Book Review: Yong-Shik Lee, Reclaiming Development in the World Trading System, Cambridge University Press (2016). Reviewed by Bashar Malkawi, Dean and Professor of Law, College of Law, University of Sharjah, UAE. In the decade since the WTO began to function, many questions have arisen about its impact on developing countries and their interests. The book comes at a time when the focus in international trade on development and how to accommodate the interests of developing countries. Indeed, the Doha Round– the latest round of trade negotiations among the WTO membership- is dubbed the "the Doha Development Agenda" to improve the trading prospect of developing countries. Right from the start, the author sets his objectives clear. The focus of the book is rather narrow. The main focus of the book is to examine every possible facet of the world trading system from a development perspective to advance economic development. Thus, the book title "Reclaiming Development". Lee sifts his years of experience with international economic law in search of an enhanced role for "trade and development". By importing detailed rules and cases within the WTO, he examines "development" from every angle. The book does not immediately turn to its thesis. Rather, it sets out the broader legal background in the following chapters. The book starts with examination and analysis of the core principles of international trade law i.e. the most-favored-nation principle and national treatment. Since the GATT/WTO was established it has had an overloaded agenda. The agenda includes tariffs and subsidies, trade remedies, rules of origin, government procurement, technical barriers to trade, sanitary and phytosanitary measures, and the WTO dispute settlement mechanism. This book has chapters on each of these subjects. In this aspect, the book looks like many other books written on the WTO. However, the current book is not repetitive but rather fascinating for readers from different backgrounds in that it has a fresh look at the WTO. The book has a development-centric view of the world trading system. Trade plays a major role in economic development. Providing trade preferences to promote developing countries exports may advance development, but other domestic initiatives can offer wider opportunities and gains for the export sector and whole economy. The second part of the book addresses regional trade and development issues in major regions, including Asia, Latin America, and Africa, as case studies to show how the international trading system has been adopted by developing countries in these areas to foster economic development. The conclusions in the final chapters are strong. In this context, Professor Lee takes the view that the current WTO disciplines are not sufficient to facilitate development, and some of these provisions in fact prohibit developing countries from adopting effective development policies. A proposal has been made for a separate agreement on trade and development (ADF). The ADF would encompass the existing preferential provisions for developing countries and incorporate the proposals for facilitating development. This view, which is central for his book, is clearly explained. The author feels that it is necessary the trade rules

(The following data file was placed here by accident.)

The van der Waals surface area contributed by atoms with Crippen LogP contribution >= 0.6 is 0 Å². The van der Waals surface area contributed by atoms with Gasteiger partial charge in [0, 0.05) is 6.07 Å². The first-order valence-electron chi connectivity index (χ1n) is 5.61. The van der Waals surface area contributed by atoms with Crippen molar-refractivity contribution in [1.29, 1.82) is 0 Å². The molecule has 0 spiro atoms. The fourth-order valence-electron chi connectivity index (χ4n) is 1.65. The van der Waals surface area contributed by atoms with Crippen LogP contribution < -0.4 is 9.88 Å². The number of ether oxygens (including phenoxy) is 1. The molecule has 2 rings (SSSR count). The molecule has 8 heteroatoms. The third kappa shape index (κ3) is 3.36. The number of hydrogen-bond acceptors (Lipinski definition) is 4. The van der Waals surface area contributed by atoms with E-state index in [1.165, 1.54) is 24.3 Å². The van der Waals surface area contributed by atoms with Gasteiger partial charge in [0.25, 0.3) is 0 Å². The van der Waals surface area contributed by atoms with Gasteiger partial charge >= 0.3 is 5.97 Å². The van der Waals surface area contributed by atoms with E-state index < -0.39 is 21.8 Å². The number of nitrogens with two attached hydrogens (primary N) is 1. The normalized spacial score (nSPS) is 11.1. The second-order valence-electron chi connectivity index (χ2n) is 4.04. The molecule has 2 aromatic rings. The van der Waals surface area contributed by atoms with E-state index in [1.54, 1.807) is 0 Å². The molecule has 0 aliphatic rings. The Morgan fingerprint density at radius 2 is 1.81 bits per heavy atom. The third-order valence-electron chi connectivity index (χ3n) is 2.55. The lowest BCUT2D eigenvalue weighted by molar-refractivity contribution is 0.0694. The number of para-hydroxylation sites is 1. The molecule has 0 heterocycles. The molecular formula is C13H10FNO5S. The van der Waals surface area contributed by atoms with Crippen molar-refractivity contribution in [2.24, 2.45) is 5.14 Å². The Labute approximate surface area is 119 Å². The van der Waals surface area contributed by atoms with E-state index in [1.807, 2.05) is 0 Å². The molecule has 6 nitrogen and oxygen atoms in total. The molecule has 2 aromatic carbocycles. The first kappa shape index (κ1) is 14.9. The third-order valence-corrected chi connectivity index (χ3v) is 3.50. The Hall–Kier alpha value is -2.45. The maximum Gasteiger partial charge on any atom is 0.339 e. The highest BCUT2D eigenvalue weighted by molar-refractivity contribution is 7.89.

recognize and protect adequate policy space for developing countries. His support for this concept is founded on the unchanging hope that the regulatory framework of international trade would contribute to, rather than inhibit, the economic development of developing countries. The present reviewer cannot agree more with this argument. This is not a convenient political phrase but a serious debate that must be defined and expanded. The present reviewer wished that the author focused on the work of the Committee on Trade and Development. Although this committee is not fundamental to WTO activities nevertheless its discussions and reports could provide future directions for the debate on development. In addition, the author briefly mentioned the One Belt, One Road (OBOR) initiative. Perhaps, further analysis was needed. In terms of scale or scope, OBOR has no parallel in modern history. The OBOR is envisioning a massive new network of inter-connected railways, roads, sea and airports throughout Asia, the GCC, and Africa and into Europe, substantially influencing the global economy. OBOR forms an integral part of China’s aspirational ascendancy both in Asia and in the global context and "will be a catalyst for shifting power alliances and the changing fortunes of nation states. Finally, the present reviewer wished that the author dedicated a chapter to Arab countries. The book refers in varying degrees to trade and development initiatives in Asia, Africa, and Latin America. The book overlooks the Middle East an important region economically and politically. Arab countries have adopted the strategy of economic integration and engaging in world trade. The book adds a fresh look at the WTO and broader international trading system. Greater thought is given to the reasons why economic development in developing countries has been successful and how the trading rules can change to accommodate the interests of developing countries. The book is a must read for any scholar or reader interested in exploring these issues in a clear and interesting style. Between the different editions of the book the unanswered question remains; when the WTO system - risking irrelevance- would enhance and effectuate its development provisions and initiatives?